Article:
KUALA LUMPUR: The High Court here today dismissed Datuk Seri Najib Tun Razak’s (pix) application for a stay of execution of its order for him to pay RM1.69 billion owed to the Inland Revenue Board (IRB), ruling that all taxpayers are equal before the law.
Justice Datuk Ahmad Bache said if the court granted the stay application to the defendant (Najib), who is a former prime minister and former finance minister, the plaintiff (the government through IRB) will be stopped from filing any recovery actions against him.
“It will set a bad precedent to be followed and used by other taxpayers as a ground to avoid and or delay paying taxes and giving rise, albeit wrongly, to an inference that “double standards” are being allowed and being practised.
“This court holds that this position of the law regarding tax recovery applies to every taxpayer, including the defendant as every taxpayer (just like every citizen) are equal before the law.
“As held by this court in the summary judgment dated July 22, 2020, the defendant as a former minister of finance should know and ought to have known these provisions of the law, as IRB as the collection agency, was under his purview at the material time and the amount involved is huge,” he said in his 25-page of written judgment made available to media today.
The judge said the former prime minister has no strong grounds for a stay of execution to be granted as he had failed to discharge the burden of proving the existence of “special circumstances” to the satisfaction of the court.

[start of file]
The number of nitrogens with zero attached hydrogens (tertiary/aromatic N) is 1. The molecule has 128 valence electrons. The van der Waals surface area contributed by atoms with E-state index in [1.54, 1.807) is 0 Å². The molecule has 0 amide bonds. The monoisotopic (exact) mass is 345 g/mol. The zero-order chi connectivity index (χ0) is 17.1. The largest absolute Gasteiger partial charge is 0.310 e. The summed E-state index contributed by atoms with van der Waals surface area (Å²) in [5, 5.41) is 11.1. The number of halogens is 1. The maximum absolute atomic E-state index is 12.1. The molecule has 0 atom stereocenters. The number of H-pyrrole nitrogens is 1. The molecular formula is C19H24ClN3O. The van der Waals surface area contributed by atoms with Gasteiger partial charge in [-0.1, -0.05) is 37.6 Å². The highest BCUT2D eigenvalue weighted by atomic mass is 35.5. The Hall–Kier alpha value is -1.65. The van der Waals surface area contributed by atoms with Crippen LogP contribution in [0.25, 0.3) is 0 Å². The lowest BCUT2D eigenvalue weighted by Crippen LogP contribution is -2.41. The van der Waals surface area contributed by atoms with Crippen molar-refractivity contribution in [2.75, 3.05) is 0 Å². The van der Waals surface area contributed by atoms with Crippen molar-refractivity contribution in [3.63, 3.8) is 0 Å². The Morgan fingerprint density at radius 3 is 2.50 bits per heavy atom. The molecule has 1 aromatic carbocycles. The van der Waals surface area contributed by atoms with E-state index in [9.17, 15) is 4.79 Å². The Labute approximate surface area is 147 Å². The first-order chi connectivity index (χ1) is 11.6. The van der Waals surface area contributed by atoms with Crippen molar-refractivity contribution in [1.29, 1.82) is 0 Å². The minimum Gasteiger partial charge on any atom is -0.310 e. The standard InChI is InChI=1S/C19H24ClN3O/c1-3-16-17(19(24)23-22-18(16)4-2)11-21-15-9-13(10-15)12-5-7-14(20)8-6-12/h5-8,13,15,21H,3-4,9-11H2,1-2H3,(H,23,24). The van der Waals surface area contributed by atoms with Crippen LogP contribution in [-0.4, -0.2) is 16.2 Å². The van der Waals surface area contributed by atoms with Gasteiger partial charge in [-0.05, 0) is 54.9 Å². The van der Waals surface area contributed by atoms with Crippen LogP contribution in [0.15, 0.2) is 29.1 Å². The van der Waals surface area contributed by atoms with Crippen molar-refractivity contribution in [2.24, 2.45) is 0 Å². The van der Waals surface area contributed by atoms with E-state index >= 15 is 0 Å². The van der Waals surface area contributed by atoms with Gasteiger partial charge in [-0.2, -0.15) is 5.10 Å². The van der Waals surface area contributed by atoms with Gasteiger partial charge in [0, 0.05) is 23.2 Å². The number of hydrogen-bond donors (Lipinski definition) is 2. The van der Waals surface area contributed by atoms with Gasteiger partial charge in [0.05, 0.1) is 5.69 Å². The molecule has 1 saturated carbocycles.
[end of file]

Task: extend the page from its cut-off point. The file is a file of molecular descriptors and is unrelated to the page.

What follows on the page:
With regard to the risk of losing his qualification as a member of parliament due to bankruptcy proceedings initiated by the IRB, the court agreed with the IRB that such contention is nothing more than “fear of losing”.
The judge further held that if the defendant wins his appeal (over the amount claimed by the IRB) at the Special Commissioner of Income Tax (SCIT), any extra amount collected could be refunded and hence there was no issue with the appeal before SCIT being rendered nugatory.
“This court also holds that the plaintiff has the monetary ability to compensate the defendant if the defendant succeeds in its appeal at the SCIT. There is no unquantifiable loss that could not be recovered from the plaintiff if the defendant succeeds in this appeal.
“On the other hand, the defendant has not shown any cogent evidence to prove the plaintiff’s inability to compensate. All these reasons merit consideration and that the balance should tilt in favour of the plaintiff to not granting the stay,” he said.
Justice Ahmad further said all is not lost for the defendant as he can still negotiate with the plaintiff for some payments to be made pending the disposal of the hearing at the SCIT.
He said that more often than not, IRB subscribes to a payment scheme whereby the taxpayer will be allowed to pay by instalments, agreed upon by both parties in a “win-win” situation.
“This form of settlement can still be arranged and agreed upon by the defendant and the plaintiff, pending disposal of his appeal at the SCIT,” he said.
The judge said for the foregoing reasons, the defendant’s application for stay of execution of the summary judgment dated July 22, 2020, is dismissed with cost of RM15,000.
Najib was represented by counsels Tan Sri Muhammad Shafee Abdullah, Muhammad Farhan Muhammad Shafee and Wong Yeong Kang meanwhile Senior Revenue Counsel Norhisham Ahmad acted for the IRB.
On July 22 last year, Justice Ahmad ruled that Najib had to pay the IRB RM1.69 billion in additional tax and penalties for the assessment years from 2011 to 2017 after allowing the IRB’s application to enter a summary judgment against him.
Najib has filed an appeal against the High Court’s decision in the Court of Appeal, which will hear the case on June 16.
Pursuant to Section 103 (2) of the Income Tax Act 1967, a person ordered to pay the assessment has to settle the payment to the IRB even if an appeal has been filed.
On Feb 4, the government through the IRB filed a bankruptcy notice against Najib as a debtor, for failing to pay income tax amounting to RM1.69 billion as ruled by the High Court. — Bernama